Recovery from Early Blindness

1. For a summary review of these cases, see von Senden, Space and Sight (1960) pp. 326 - 35.

2.R. Latta: Notes on a Case of Successful Operation for Congenital Cataract in an Adult. British Journal of Psychology, Vol. i, 1904, pp. 135 - 50.

3. A description of de la Mettrieís comparatively little known but remarkable work is to be found in The History of Materialism by F. A. Lange; Transi. Kegan Paul, Trench Trubner and Co. (1925).

4. W. Penfield and T. Rasmussen: The Cerebral Cortex of Man (1950), London, Macmillan.

5. F. C. Bartlett, (1932) Remembering. Cambridge University Press.

6. Uhthoff, W. (1890) Helmholtz-Festschrift z. 70 Geburtstag. (Special edition, Hamburg, 1891)

7. This may not be very different from the earlier cases, for the state of the eyes in infancy has not previously been recorded. We should expect opacity in lens or cornea to increase in infancy, and it is unlikely that vision is ever absent in the early weeks or months in operable cases of blindness.

8. The upper case letters were taught since they often occur embossed on name plates, and they are useful to the blind, whereas lower case letters are seldom used in embossed form and so were not taught.

9. Although this is often quoted at its face value, it is worth remembering that normally a strong light, particularly if painful, is not regarded so much as "out there" as in the eye itself. The same is true for intense (and unusual?) stimuli in any sense modality. E.g. a very loud sound is a sensation in the ear.

10. Since undertaking this investigation, we have made an intensive investigation of the geometrical illusions, and have come to the conclusion that they arise from discrepancy between estimated distance and degree of constancy evoked by such perceptual features as perspective lines. The illusion figures presented here seem to produce distortion of visual space by evoking constancy which is inappropriate to the flat plane (visible as a textured surface) on which the figures lie. On this view, we might say that the anomalous results obtained for S.B. show that these figures did not serve to evoke constancy scaling for him, and thus the illusions were absent.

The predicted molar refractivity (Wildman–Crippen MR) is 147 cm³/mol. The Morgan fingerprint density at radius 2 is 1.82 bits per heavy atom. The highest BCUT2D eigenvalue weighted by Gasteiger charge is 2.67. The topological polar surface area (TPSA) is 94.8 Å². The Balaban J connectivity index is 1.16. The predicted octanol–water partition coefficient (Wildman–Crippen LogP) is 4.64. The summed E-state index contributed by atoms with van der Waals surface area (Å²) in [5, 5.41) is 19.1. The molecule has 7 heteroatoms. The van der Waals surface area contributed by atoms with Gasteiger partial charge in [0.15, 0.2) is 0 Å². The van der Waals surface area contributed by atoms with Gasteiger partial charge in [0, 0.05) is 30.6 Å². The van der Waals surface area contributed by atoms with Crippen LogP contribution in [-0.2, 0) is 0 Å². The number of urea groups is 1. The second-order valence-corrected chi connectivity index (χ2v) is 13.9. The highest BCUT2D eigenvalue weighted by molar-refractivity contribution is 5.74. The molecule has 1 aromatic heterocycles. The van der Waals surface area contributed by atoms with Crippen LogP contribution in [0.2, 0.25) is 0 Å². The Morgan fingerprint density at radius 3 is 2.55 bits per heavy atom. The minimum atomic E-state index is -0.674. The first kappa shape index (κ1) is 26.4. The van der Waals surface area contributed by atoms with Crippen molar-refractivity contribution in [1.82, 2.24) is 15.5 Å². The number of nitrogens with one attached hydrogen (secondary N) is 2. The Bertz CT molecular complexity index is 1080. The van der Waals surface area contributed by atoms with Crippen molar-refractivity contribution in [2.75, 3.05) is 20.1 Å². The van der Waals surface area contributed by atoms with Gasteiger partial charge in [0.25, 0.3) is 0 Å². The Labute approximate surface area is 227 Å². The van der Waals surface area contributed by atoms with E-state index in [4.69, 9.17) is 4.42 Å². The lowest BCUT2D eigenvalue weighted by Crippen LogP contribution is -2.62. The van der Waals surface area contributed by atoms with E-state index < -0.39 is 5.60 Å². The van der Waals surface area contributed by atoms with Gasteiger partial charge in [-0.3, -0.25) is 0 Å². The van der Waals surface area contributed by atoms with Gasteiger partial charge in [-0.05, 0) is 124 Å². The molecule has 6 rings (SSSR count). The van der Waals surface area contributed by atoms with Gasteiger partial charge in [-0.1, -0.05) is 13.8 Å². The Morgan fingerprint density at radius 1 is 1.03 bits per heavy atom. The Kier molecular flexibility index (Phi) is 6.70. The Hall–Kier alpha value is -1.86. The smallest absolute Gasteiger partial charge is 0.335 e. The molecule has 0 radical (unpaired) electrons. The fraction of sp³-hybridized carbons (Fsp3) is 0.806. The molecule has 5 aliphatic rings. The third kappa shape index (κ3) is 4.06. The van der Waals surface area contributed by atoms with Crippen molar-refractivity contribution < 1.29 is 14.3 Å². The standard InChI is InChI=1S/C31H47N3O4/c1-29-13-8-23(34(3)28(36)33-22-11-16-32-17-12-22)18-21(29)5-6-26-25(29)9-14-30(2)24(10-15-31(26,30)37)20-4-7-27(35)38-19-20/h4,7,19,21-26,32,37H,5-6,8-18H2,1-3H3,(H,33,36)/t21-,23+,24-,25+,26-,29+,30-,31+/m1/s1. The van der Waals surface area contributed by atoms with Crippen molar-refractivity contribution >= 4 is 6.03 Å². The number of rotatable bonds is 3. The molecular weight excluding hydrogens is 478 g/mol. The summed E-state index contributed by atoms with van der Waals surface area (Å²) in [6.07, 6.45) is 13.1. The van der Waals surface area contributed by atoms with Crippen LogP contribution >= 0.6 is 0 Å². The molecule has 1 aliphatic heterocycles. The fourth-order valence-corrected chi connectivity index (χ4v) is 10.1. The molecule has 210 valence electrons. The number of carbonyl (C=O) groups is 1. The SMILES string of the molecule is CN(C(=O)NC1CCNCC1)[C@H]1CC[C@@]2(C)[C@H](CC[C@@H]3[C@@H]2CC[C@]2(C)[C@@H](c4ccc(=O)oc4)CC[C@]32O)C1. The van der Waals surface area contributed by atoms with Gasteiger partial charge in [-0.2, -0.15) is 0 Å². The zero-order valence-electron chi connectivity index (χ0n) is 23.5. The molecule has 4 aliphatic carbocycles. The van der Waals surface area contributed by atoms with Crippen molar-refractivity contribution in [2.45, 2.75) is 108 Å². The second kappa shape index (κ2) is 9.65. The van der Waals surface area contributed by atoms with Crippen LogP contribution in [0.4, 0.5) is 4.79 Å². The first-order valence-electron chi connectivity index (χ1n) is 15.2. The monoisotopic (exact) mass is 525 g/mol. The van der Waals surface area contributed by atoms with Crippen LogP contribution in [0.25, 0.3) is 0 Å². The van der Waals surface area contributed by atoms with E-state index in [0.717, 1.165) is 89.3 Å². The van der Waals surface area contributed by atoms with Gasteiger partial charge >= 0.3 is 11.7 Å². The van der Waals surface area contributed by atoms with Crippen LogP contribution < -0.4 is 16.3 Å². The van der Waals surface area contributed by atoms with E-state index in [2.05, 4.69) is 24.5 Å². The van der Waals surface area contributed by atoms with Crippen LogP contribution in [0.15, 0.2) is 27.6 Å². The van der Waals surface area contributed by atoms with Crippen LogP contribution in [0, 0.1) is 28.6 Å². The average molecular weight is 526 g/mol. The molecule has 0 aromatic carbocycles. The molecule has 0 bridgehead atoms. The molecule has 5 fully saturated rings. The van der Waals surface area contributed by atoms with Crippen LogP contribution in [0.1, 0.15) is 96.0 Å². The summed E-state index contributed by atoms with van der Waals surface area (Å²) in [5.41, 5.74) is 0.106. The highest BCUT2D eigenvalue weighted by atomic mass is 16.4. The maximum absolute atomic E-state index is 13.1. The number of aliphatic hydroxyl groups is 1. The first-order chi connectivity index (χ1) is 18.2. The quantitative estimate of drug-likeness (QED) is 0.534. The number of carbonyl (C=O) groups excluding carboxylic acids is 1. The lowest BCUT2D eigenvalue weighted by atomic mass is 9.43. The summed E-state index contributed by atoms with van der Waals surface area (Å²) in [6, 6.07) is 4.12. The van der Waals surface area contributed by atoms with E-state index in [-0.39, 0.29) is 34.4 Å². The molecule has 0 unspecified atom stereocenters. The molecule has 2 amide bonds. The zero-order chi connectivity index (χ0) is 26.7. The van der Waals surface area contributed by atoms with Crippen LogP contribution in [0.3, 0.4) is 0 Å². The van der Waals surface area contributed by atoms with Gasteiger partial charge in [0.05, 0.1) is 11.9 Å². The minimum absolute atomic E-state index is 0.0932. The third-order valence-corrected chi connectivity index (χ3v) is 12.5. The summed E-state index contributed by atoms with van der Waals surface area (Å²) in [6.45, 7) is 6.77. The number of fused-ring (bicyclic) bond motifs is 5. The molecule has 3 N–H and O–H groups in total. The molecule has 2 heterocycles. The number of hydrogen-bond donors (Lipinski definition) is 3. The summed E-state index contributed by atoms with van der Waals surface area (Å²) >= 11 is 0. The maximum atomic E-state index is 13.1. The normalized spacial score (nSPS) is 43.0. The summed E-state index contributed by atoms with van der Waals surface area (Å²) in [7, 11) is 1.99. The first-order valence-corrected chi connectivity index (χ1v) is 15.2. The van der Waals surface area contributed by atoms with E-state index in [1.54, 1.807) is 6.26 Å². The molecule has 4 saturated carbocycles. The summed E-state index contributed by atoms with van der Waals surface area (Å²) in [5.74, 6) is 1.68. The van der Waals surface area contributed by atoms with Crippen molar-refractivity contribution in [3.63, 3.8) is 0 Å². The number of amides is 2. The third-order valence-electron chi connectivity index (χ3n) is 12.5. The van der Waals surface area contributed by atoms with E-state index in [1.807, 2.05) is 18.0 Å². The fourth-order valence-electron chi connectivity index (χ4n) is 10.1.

11. See G. Revesz, (1950) Psychology and Art of the Blind (Transi. H. A. Wolff) London, Longmanís.and V. Lowenfeld, (1952) The Nature of the Creative Activity (Transi. O. A. Oeser) Routledge.

12. The same objections apply, mutalis,nutandis, to arguments from studies such as those of A. H. Riesen (see, e.g. his chapter in "Plasticity of Behaviour" in Biological and Biochemical Bases of Behaviour, edited by H. F. Harlow and C. N. Woolsey, Wisconsin, 1958) on bringing up animals in darkness and then studying their behaviour as adults after exposure to light. Studies of this kind are of course important in so far as they throw light on arrested development and its sequelae but it is doubtful whether inferences regarding normal development can properly be based upon them.

13. See, e.g. K. Goldstein: Restitution in Injuries to the Brain Cortex. Archives of Neurology and Psychiatry (Chicago), Vol. 27, 1932, pp. 736 - 44.

14. Professor D. O. Hebb has suggested to us that the surprising degree of cross-modal transfer which we ascertained in this case may have been due to the amount of vision available to the patient in early infancy. (Hebb, personal communication, 1961). [This could hardly apply to writing or telling the time.]

15. G. Ettlinger. Cross-modal transfer of training in monkeys. Behaviour, 1960 16, 56 - 65. D. Burton and G. Ettlinger, Cross-modal transfer of training in monkeys, Nature, 1960, 186, 1071 - 2.

16. At Dr. von Sendenís request, a few minor alterations in phraseology have been made to improve his already excellent English (Editor).

17. Miss Sylvia Schweppe, of the British Museum, was instrumental in arranging for Dr. von Sendenís book to be translated into English and published. The story of how she managed to find a micro-film copy of the German - the publisherís copies were destroyed by Allied bombing - and how she overcame other difficulties is quite remarkable.

18. As described, his drawings were from memory, and some were of objects he had never seen, especially the chipping hammer.